The COVID-19 pandemic is contributing to a growing shortage in the number of veterinarians and it is having an impact on patient care at vet clinics across the country.
“The pandemic has not caused it but has certainly played a role in pushing an increase in pet population,” said Dr. Nicole Jewett, registrar for the New Brunswick Medical Association.
With more people working from home amid the pandemic, Jewett said there has been a boom in the pet population across the country and the phones are ringing off the hook at her clinic in the New Brunswick capital city of Fredericton.
Pandemic pets, ducklings surfacing in animal shelters in wake of social media trend
“Definitely we are doing our best to get everyone in here in a reasonable time frame,” she said.
But pet owners are experiencing longer wait times for non-emergency care and some clinics in larger Canadian cities have been forced to reduce their ER and OR hours due to staffing shortages, Jewett said.
A national shortage of veterinarians is being felt at clinics across the country. She said a study conducted in 2020 in conjunction with the Canadian Veterinary Medical Association found Canada is currently facing a vet shortage.
“The colleges are graduating enough to meet retirement but not the increased demand,” she said.
She said more provincial funding is needed to expand post-secondary training at Canada’s five vet colleges to open up more seats in vet studies.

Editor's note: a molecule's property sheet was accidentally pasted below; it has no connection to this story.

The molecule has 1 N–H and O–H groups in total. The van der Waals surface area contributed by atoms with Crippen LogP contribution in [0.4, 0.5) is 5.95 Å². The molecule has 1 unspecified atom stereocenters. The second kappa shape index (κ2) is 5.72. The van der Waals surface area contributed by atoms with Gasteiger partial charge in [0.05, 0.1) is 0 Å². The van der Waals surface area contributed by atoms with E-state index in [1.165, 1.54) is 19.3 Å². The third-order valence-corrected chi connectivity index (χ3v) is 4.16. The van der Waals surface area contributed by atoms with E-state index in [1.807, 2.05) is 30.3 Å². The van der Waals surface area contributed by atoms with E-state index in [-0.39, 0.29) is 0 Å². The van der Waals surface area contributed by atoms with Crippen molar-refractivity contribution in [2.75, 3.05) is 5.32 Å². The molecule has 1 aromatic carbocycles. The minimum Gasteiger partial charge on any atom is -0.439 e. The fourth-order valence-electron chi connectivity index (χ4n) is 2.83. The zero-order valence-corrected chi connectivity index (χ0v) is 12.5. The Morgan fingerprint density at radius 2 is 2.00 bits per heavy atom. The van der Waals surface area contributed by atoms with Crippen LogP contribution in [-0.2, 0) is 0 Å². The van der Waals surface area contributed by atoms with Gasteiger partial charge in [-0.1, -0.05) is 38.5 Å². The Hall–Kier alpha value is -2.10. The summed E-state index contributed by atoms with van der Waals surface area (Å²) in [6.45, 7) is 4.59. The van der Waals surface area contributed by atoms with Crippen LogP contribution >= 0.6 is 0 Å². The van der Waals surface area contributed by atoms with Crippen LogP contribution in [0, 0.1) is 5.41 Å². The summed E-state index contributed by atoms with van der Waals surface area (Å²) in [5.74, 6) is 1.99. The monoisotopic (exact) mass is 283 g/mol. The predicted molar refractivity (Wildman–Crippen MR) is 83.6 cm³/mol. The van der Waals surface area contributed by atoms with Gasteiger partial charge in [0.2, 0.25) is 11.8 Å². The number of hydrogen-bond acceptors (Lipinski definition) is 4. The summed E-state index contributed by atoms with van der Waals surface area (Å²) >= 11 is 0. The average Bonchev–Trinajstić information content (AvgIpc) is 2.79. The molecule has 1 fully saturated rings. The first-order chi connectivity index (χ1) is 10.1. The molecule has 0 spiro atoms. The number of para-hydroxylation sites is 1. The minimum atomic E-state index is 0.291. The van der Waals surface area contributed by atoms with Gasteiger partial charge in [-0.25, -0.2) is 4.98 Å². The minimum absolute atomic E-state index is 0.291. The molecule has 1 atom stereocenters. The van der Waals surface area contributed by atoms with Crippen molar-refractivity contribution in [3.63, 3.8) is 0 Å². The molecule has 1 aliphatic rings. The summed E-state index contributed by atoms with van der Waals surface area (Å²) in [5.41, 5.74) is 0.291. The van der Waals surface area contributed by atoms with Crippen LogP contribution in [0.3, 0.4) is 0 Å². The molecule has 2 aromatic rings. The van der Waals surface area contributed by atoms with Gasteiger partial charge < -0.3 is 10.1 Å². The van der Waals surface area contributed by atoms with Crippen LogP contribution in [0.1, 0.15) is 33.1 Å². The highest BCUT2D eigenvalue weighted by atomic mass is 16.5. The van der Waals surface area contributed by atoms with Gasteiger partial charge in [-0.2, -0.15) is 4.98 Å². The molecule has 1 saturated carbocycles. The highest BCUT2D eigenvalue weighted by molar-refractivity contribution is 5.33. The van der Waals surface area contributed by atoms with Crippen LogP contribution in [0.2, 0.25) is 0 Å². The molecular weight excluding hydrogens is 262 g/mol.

“In order to reach the increased demand that is projected to peak by 2040 we would need to increase the number of graduating veterinarians by 3.5 to 4 per cent,” said Jewett.
While the industry has been calling for more support, the shortage is approaching a critical stage, says Jewett.
‘It’s not a big draw’: veterinarian shortage impacting rural practice
A New Brunswick farmer recently lost a birthing mother and calf because there was no timely access to in-person large animal vet services said Opportunities Coordinator for New Brunswick Cattle Producers, Cedric MacLeod.
“We are not alone in dealing with this … we are seeing this all across the country,” said MacLeod.
He said in New Brunswick larger animal vets are employed by the province and typically earn less income than those in private practice, so recruiting them to practice in rural regions is an ongoing struggle.
While the association lobbies government for more funds to open up more seats, Jewett said that recruitment efforts are underway with area schools to encourage more people to enter the profession. She said the association is also encouraging students to enroll in veterinary technician studies.
© 2021 Global News, a division of Corus Entertainment Inc.